A Stand-Up Solution for Comedian Johan Glans
“As the tour’s production company was familiar with us from previous work together, we were given a brief to equip 24 venues with no pre-existing audiovisual infrastructure. That included a PA system, lighting, LED screens for IMAG, camera production, a stage and technicians,” begins technician and project manager Joel Sandback.
“We pre-rigged anything we could from our warehouse to help minimize setup time on location, with additional PA systems and LED repeater screens added depending on the size of the audience and venue. However, the video workflow stayed the same throughout the tour,” he explains.
Vision mixed on an ATEM Television Studio 4K Pro live production switcher, a mix of optical fiber and SDI was used for video depending on the required distance. That included custom multicore cables that combined signal and power for various purposes such as lighting trusses, audio cross-stage and PA towers.
The live production consisted of five video sources, including two URSA Broadcast G2 cameras positioned at front of house to capture close-ups and full-body shots of the artist. These were equipped with Fujinon B4 lenses and used Blackmagic’s Zoom and Focus Demands, along with custom fiber converters and the URSA Studio Viewfinder G2.
An IP-controlled PTZ camera on the stage tracked the comedian and captured audience reactions. A camera with a wireless link was utilized for more mobile segments of the performance.
The last source was content fed from a media server. That was either keyed out and used as a downstream key in the ATEM Television Studio Pro 4K or was played out in full screen, with the ATEM’s two media players also utilized for backup content,” noted Sandback.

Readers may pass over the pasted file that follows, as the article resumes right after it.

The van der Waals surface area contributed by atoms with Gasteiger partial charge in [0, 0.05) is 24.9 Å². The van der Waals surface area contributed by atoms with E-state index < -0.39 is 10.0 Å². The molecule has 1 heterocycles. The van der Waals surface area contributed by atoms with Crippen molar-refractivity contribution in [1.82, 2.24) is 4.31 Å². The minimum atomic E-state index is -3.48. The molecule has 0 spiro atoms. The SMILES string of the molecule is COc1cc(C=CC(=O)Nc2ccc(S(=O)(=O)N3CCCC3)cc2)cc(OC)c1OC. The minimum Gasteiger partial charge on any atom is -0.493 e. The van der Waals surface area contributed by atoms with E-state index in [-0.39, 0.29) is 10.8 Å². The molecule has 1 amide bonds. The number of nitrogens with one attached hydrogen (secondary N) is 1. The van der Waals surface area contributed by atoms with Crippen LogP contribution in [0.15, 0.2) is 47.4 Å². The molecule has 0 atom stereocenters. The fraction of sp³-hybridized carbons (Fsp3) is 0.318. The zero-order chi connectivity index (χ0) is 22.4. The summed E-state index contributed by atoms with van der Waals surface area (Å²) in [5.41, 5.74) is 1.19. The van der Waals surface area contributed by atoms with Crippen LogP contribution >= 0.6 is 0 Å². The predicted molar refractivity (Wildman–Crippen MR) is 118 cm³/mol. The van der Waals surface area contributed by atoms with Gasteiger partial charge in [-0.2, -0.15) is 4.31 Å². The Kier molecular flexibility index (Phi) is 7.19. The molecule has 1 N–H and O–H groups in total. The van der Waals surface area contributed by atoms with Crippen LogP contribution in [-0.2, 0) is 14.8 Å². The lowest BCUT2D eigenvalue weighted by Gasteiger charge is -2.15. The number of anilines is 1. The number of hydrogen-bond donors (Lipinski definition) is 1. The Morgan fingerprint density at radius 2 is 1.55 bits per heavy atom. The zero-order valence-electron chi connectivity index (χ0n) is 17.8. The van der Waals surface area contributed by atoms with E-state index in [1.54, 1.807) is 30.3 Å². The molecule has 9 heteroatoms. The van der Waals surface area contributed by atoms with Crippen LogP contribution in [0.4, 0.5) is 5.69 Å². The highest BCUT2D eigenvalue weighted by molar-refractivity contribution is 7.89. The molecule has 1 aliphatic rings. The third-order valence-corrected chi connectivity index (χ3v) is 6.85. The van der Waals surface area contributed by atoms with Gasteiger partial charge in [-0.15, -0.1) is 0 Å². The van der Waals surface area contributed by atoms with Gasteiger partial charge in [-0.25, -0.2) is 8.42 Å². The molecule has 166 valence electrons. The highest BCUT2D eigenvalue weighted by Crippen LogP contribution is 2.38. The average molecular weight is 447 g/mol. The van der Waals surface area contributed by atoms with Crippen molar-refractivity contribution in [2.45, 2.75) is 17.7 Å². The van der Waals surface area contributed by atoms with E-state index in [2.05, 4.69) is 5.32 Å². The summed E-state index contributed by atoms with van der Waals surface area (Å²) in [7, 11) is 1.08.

All color shading was done by the video director from the ATEM Television Studio. At the same time, the program mix was fed to multiple LED screens rigged from the top of mobile vehicles positioned around the stage and audience. One of the vehicles also served as the control room for the video director.
“For the opening performance, we added a HyperDeck Studio HD Plus to record the program mix and evaluate what we could improve for the rest of the tour. Due to the unit’s size, this was a simple and convenient add-on to the setup.”
Throughout the planning and execution of this tour, the technical considerations revolved around latency and simplicity, with minimal rigging and teardown times as the overarching goal.
“Ultimately, we needed a simple system, as we had different people in the role of video director throughout the tour. This and the requirement to minimize our technical footprint made us choose the ATEM Television Studio for the job. Despite space limitations in the control room, the compact design meant we could accommodate additional equipment, cue sheets, and laptops, creating a streamlined and efficient setup,” he concludes.